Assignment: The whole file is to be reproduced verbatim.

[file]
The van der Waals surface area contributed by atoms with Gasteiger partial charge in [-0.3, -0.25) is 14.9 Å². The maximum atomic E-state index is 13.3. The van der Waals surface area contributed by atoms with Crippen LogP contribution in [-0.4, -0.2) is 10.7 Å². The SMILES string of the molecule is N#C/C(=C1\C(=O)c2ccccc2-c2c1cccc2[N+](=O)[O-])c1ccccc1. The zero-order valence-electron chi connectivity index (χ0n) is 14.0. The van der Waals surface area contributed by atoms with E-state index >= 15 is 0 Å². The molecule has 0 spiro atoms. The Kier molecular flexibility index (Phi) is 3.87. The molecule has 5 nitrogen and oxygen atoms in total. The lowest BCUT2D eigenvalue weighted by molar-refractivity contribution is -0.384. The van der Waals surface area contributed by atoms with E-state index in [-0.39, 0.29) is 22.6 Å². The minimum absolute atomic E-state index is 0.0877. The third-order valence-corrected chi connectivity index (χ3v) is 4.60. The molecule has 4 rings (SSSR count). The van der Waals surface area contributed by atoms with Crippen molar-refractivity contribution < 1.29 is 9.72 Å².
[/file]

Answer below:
The van der Waals surface area contributed by atoms with Gasteiger partial charge in [-0.3, -0.25) is 14.9 Å². The maximum atomic E-state index is 13.3. The van der Waals surface area contributed by atoms with Crippen LogP contribution in [-0.4, -0.2) is 10.7 Å². The SMILES string of the molecule is N#C/C(=C1\C(=O)c2ccccc2-c2c1cccc2[N+](=O)[O-])c1ccccc1. The zero-order valence-electron chi connectivity index (χ0n) is 14.0. The van der Waals surface area contributed by atoms with E-state index >= 15 is 0 Å². The molecule has 0 spiro atoms. The Kier molecular flexibility index (Phi) is 3.87. The molecule has 5 nitrogen and oxygen atoms in total. The lowest BCUT2D eigenvalue weighted by molar-refractivity contribution is -0.384. The van der Waals surface area contributed by atoms with E-state index in [-0.39, 0.29) is 22.6 Å². The minimum absolute atomic E-state index is 0.0877. The third-order valence-corrected chi connectivity index (χ3v) is 4.60. The molecule has 4 rings (SSSR count). The van der Waals surface area contributed by atoms with Crippen molar-refractivity contribution < 1.29 is 9.72 Å².